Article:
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Microsoft Responds To History-Altering Excel Controversy: 'No One Likes To Make Mistakes'

Apr 18, 2013
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Can't we all just give Carmen Reinhart and Ken Rogoff a break? Sure, their little Excel mistake helped entire countries justify slashing budgets and subsequently inflicting widespread pain in various countries around the world.

But just because their combined accomplishments include a Harvard appointment (both), a Columbia Ph.D (Reinhart), a stint as the International Monetary Fund's chief economist (Rogoff) and the life title of international grandmaster of chess (Rogoff again) does not mean they should be expected to know how to properly use Microsoft Excel.

Even the Excel-maker itself, Microsoft, admits mistakes happen from time to time.

“We acknowledge that one point of the study reveals that people make mistakes on their spreadsheets, but recognize that while no one likes to make mistakes, customers tell us that Excel is a critically important tool to help them discover, visualize and share important data,” a Microsoft spokesperson wrote in an emailed statement to The Huffington Post.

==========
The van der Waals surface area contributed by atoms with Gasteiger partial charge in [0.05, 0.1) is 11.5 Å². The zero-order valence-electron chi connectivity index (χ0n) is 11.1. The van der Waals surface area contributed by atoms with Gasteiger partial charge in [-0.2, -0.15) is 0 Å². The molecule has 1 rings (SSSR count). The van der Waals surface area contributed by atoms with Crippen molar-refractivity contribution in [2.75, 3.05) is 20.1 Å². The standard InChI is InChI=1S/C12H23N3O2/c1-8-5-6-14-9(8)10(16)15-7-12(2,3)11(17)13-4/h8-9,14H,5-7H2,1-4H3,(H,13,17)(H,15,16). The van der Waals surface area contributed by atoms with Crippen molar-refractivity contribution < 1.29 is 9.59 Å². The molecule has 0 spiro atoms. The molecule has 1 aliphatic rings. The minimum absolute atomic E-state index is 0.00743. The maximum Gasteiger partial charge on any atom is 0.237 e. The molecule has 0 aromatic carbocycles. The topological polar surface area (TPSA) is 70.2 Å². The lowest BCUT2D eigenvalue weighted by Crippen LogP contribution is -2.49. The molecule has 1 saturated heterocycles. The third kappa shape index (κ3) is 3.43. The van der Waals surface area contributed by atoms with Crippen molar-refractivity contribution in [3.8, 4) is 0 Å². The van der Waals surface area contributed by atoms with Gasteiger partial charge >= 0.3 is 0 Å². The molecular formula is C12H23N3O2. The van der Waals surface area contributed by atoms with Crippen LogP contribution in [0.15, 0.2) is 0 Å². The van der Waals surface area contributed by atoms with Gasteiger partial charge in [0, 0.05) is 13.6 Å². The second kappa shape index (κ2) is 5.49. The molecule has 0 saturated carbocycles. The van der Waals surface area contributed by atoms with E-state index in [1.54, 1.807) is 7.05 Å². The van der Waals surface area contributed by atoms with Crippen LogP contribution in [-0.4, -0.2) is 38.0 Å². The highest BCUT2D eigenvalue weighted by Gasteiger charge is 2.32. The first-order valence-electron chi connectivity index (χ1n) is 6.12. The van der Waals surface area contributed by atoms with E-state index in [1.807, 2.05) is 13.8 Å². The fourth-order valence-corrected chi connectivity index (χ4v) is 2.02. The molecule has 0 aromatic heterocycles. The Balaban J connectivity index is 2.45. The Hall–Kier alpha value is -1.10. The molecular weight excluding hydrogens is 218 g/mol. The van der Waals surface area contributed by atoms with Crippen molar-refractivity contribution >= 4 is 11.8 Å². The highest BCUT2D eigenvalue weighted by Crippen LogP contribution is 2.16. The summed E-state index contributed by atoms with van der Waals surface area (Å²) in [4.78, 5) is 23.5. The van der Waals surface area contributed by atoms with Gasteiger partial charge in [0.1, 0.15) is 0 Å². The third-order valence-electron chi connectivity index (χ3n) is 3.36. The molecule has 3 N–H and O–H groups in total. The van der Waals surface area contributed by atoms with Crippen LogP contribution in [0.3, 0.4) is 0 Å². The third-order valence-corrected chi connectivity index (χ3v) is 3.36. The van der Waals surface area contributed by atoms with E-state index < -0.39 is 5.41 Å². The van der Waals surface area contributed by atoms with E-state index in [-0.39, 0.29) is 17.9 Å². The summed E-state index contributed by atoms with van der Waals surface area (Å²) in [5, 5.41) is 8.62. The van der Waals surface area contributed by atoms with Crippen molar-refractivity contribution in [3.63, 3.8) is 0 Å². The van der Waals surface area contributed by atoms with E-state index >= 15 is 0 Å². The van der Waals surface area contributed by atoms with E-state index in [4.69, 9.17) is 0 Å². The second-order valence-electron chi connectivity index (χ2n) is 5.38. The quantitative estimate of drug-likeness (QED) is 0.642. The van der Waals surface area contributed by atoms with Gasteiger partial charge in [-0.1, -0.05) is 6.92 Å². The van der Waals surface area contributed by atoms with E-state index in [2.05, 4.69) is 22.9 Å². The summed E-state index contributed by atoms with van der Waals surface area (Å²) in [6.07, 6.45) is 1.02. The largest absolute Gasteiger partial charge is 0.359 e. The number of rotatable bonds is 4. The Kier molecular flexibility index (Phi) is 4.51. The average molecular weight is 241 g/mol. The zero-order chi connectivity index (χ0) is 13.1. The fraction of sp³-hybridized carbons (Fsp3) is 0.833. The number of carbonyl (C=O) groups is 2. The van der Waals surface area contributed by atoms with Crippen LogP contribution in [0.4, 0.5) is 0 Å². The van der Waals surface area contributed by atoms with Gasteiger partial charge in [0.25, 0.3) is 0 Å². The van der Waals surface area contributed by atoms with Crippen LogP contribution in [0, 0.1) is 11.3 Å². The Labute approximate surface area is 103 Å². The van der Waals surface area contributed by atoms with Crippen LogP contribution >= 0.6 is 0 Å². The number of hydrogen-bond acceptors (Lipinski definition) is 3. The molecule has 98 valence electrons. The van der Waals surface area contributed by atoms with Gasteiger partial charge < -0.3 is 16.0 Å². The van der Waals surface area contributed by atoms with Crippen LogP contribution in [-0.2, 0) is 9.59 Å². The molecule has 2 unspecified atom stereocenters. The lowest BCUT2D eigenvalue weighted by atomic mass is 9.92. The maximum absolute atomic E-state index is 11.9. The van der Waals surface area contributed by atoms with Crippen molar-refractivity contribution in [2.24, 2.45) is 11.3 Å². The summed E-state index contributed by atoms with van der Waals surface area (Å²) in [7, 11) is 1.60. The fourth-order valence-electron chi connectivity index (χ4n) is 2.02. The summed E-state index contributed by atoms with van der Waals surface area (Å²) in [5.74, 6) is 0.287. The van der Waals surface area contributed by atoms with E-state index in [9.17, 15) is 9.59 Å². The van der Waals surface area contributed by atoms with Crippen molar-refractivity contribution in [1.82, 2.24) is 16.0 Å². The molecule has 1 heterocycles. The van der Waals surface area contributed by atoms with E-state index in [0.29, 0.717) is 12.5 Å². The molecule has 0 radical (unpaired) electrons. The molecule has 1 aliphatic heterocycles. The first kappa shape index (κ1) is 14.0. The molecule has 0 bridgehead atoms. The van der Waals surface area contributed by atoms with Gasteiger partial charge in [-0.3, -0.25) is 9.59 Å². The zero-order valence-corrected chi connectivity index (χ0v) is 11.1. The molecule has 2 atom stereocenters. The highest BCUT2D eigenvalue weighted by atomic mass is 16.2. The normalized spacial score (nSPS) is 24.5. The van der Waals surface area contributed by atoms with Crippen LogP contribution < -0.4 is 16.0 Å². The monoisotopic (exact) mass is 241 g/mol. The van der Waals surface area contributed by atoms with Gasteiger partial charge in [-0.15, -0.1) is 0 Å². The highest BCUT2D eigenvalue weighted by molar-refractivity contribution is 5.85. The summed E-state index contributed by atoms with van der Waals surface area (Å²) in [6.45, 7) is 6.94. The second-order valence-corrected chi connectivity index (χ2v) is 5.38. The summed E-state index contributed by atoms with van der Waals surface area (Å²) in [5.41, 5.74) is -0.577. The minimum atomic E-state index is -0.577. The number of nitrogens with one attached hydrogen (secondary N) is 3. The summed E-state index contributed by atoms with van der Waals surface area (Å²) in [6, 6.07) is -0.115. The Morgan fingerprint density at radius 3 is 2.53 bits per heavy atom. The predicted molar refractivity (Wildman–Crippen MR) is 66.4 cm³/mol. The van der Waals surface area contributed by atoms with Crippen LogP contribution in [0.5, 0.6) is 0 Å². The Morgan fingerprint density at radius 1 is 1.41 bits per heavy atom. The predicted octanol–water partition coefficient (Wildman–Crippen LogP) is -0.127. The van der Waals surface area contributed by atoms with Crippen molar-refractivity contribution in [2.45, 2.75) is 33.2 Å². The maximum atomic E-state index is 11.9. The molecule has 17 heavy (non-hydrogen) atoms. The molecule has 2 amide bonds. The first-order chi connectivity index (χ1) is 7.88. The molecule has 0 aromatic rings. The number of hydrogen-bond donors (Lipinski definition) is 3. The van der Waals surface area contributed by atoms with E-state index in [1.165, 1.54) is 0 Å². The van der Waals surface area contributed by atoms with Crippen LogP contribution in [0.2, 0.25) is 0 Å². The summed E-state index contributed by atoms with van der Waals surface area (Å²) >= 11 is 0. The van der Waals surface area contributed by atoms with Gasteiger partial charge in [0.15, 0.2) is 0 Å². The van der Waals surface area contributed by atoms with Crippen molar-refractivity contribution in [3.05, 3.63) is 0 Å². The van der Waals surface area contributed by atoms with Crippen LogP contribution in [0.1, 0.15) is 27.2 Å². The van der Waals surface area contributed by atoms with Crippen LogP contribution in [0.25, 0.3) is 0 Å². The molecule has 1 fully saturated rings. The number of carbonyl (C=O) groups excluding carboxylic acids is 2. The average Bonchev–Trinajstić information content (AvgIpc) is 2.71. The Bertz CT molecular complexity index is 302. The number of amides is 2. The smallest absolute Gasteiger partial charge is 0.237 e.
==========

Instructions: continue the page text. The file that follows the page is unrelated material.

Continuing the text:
See, a lot of people apparently have trouble mastering the software. A cursory Google search with the words “Excel is hard” yields millions of results, including: “Is Excel Really That Hard?,” “How Hard Is It To Learn Excel?” and a Microsoft Office help page. There’s even an “Excel Secrets” Twitter account. (In Spanish!)

And Reinhart and Rogoff aren’t the only highly-educated people to be brought down by some complicated data. JPMorgan’s $6 billion trading loss can be blamed in very small part on a spreadsheet mistake that undervalued the risk of the trade, according to Bloomberg. A NASA rocket was once destroyed thanks to a missing hyphen too.

So that little spreadsheet mistake? Let's all just forget about it, OK?

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